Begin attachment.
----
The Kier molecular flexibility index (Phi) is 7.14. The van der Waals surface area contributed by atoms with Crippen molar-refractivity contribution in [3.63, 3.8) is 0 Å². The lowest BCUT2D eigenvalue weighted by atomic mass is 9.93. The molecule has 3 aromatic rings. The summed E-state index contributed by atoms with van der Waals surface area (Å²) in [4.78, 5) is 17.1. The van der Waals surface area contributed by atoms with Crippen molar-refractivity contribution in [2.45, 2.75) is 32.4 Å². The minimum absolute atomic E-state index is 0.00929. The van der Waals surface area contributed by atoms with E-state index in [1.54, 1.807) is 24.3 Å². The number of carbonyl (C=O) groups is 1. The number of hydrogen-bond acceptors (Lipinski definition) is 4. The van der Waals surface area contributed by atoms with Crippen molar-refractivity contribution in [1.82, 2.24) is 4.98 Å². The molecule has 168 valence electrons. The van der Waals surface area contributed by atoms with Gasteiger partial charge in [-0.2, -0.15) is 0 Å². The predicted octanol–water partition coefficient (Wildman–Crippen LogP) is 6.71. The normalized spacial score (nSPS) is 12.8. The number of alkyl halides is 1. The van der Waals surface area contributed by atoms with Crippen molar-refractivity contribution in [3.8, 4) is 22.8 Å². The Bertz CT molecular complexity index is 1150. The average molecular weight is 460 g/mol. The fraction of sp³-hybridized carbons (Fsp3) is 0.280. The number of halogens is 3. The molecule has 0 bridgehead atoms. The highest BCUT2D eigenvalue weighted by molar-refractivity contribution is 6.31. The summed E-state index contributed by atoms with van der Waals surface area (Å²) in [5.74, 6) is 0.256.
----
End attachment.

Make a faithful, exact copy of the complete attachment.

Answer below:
The Kier molecular flexibility index (Phi) is 7.14. The van der Waals surface area contributed by atoms with Crippen molar-refractivity contribution in [3.63, 3.8) is 0 Å². The lowest BCUT2D eigenvalue weighted by atomic mass is 9.93. The molecule has 3 aromatic rings. The summed E-state index contributed by atoms with van der Waals surface area (Å²) in [4.78, 5) is 17.1. The van der Waals surface area contributed by atoms with Crippen molar-refractivity contribution in [2.45, 2.75) is 32.4 Å². The minimum absolute atomic E-state index is 0.00929. The van der Waals surface area contributed by atoms with E-state index in [1.54, 1.807) is 24.3 Å². The number of carbonyl (C=O) groups is 1. The number of hydrogen-bond acceptors (Lipinski definition) is 4. The van der Waals surface area contributed by atoms with Crippen molar-refractivity contribution in [1.82, 2.24) is 4.98 Å². The molecule has 168 valence electrons. The van der Waals surface area contributed by atoms with Gasteiger partial charge in [-0.2, -0.15) is 0 Å². The predicted octanol–water partition coefficient (Wildman–Crippen LogP) is 6.71. The normalized spacial score (nSPS) is 12.8. The number of alkyl halides is 1. The van der Waals surface area contributed by atoms with Crippen molar-refractivity contribution in [3.8, 4) is 22.8 Å². The Bertz CT molecular complexity index is 1150. The average molecular weight is 460 g/mol. The fraction of sp³-hybridized carbons (Fsp3) is 0.280. The number of halogens is 3. The molecule has 0 bridgehead atoms. The highest BCUT2D eigenvalue weighted by molar-refractivity contribution is 6.31. The summed E-state index contributed by atoms with van der Waals surface area (Å²) in [5.74, 6) is 0.256.